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?Outsourcing Thefts = Threat to the Offshore Industry?

By Synthetic ·,3800003026,3**29426,00.htm

Take a gander at the URL above.
As consumers are made more aware, and get angrier with data theft, could incidents like this coupled with poor support, help to continue to undermine off-shoring sensitive IT jobs, and other that have protected information requirements? How will future legislation affect this issue? If an American company, such as one Cali, already required to report data thefts, has this happen to their customers from an outsourced operation, could the liability level the playing field against cheaper out-sourced operations?

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by Salamander In reply to ?Outsourcing Thefts = Thr ...

We can pass all the legislation we like in the U.S., but if the data is overseas or otherwise across our borders, legislation doesn't do us much good.

Something I'd like to see addressed is the length of time that companies can retain sensitive information. I'm sure that there are many businesses that keep data for years, just because it's convenient to do so, rather than destroy it at regular intervals, which might mitigate some risk.

I'd also suggest that there needs to be some consumer backlash. However, I think most people are complacent enough not to do so. Case in point: a retailer that has outlets in my city has admitted that over one million of its' customers' information was stolen. Drove by there yesterday: the parking lot is packed with shoppers. Amazing.

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I think they wanted to get on TV

by Tony Hopkinson In reply to ?Outsourcing Thefts = Thr ...

India's Dumbest Criminals
The only difference siting the call centre in the US would have made is the employess would have had an IQ of over 30.
Saying that I bet these fellas were lifing small amounts of money successfully, and then got greedy when no one noticed.

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Just my 2 cents

by anykey??? In reply to ?Outsourcing Thefts = Thr ...

I heard last night that a retailer in this area lost info on approx. 1.5 MILLION customers.
Then I see a company spokesperson say that its the comsumers duty to contact the credit reporting bureaus to have them keep an eye on their account.
BS you lost my info you fix it.....
I dont care if that involves trillions of dollars to be spent by companies that have this happen, they screwed the pooch they clean it up, and make sure my credit is as crappy after the leak as it was befor it happened.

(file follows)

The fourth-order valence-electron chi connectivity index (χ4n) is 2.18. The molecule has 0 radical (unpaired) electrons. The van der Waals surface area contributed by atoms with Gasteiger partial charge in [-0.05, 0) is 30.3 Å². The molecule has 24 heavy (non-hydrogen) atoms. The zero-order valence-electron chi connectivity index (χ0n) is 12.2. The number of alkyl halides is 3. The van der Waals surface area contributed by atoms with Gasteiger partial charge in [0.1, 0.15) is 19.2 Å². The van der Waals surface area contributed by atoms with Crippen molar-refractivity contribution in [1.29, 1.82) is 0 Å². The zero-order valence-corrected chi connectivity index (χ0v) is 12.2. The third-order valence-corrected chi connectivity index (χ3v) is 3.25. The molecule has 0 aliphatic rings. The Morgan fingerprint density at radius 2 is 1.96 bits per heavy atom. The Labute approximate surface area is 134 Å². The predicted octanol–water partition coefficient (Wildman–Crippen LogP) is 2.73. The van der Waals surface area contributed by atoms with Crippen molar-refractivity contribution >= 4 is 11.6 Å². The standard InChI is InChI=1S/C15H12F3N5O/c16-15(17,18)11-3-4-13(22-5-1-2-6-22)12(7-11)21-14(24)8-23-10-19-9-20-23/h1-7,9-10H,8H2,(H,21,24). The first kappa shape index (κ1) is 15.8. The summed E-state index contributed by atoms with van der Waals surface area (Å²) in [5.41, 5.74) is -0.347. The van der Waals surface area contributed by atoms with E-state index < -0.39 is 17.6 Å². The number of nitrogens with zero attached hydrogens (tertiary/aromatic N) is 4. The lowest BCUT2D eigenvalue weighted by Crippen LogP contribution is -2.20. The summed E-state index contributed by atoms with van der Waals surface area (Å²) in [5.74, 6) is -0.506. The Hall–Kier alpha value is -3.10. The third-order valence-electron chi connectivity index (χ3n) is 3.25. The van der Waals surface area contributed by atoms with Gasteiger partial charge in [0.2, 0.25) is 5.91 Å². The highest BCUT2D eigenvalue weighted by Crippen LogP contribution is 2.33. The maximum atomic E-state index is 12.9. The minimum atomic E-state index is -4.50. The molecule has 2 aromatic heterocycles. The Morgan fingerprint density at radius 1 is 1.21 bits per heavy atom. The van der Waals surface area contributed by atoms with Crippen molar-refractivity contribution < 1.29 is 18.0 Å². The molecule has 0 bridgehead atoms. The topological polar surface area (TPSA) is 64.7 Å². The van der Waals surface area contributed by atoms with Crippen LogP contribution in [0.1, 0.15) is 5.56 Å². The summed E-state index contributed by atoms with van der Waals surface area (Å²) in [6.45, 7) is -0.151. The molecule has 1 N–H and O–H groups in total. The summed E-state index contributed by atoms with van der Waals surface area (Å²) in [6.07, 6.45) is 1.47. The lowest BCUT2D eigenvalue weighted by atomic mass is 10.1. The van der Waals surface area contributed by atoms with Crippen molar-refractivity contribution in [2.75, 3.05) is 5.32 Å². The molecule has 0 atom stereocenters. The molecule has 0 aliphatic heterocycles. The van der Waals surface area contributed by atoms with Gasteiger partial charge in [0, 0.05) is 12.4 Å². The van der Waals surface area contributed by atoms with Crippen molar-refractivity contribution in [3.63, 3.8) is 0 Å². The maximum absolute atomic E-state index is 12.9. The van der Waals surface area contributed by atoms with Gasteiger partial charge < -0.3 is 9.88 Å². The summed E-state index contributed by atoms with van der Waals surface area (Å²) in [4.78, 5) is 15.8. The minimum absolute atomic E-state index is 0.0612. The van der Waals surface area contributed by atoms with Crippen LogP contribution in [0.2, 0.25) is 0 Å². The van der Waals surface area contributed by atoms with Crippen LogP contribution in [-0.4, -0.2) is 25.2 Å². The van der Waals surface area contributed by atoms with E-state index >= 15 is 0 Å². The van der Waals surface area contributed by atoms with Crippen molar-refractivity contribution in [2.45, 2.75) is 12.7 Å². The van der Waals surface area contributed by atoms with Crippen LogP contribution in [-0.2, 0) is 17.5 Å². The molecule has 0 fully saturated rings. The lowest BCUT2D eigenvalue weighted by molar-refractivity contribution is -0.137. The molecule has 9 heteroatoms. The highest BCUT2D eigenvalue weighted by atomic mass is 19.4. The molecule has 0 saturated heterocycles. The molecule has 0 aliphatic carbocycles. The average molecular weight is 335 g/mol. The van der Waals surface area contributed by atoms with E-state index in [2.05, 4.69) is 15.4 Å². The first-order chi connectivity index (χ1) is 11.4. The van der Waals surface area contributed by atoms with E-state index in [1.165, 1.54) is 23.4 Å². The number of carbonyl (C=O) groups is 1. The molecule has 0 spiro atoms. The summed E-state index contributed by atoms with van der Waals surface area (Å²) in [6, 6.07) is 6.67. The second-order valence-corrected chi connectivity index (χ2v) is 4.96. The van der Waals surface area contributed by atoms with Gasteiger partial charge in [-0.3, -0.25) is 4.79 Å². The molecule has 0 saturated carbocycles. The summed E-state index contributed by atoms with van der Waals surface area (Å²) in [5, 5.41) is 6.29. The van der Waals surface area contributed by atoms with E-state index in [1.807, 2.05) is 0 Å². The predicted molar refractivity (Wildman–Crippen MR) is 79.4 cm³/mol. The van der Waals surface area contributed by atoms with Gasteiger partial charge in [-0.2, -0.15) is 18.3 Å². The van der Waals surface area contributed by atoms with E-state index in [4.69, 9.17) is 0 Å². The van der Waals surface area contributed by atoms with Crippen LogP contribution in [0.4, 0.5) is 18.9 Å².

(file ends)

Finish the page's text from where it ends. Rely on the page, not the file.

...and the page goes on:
I garuntee that if they hemmorage enough cash because of a security breach they will get it fixed to keep the bottom line looking good

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by Synthetic In reply to Just my 2 cents

I would rather see the people who make policy, and those who run and sell our data loose all of theirs to data thieves. I would like to see them have to get new SSN, spend years and thousands trying to clear their name, have their credit ruined. Then we would see change.

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I agree that...

by anykey??? In reply to

someone other than the consumer needs to feel the pain of these situations.

The problem seems to be that personal data
collection is a huge business. Which would allow the heads of these companies to lose their indentities a couple of times without much pain to their pocket book.

Case in point, I heard that Choicepoint has at least 1 piece of info on every single adult in the U.S. Why? money baby it's all about the money.

Rule Number 1 needs to outlaw these databases of personal information that companies keep, If it's not a current employee of the company you don't need it.

Rule Number 2 any entity other than the goverment that claims they need you SSN should be blown off the face of the planet post haste.

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by jbaker In reply to ?Outsourcing Thefts = Thr ...

Obviously, the bank will not admit that they made a mistake, saying that their security procedures are "adequate". I agree that legislation will not work when dealing with outsourcing across national borders. I do think, however, that the companies need to be completely liable for any loss caused by their contractors overseas.

This outsourcing thing is cyclical. they tried it once before about 15 years ago, and it did not work. It is working better this time, but in the long run, the costs of doing business overseas, and the lack of end-user support will be the death of at least certain types of outsourcing.

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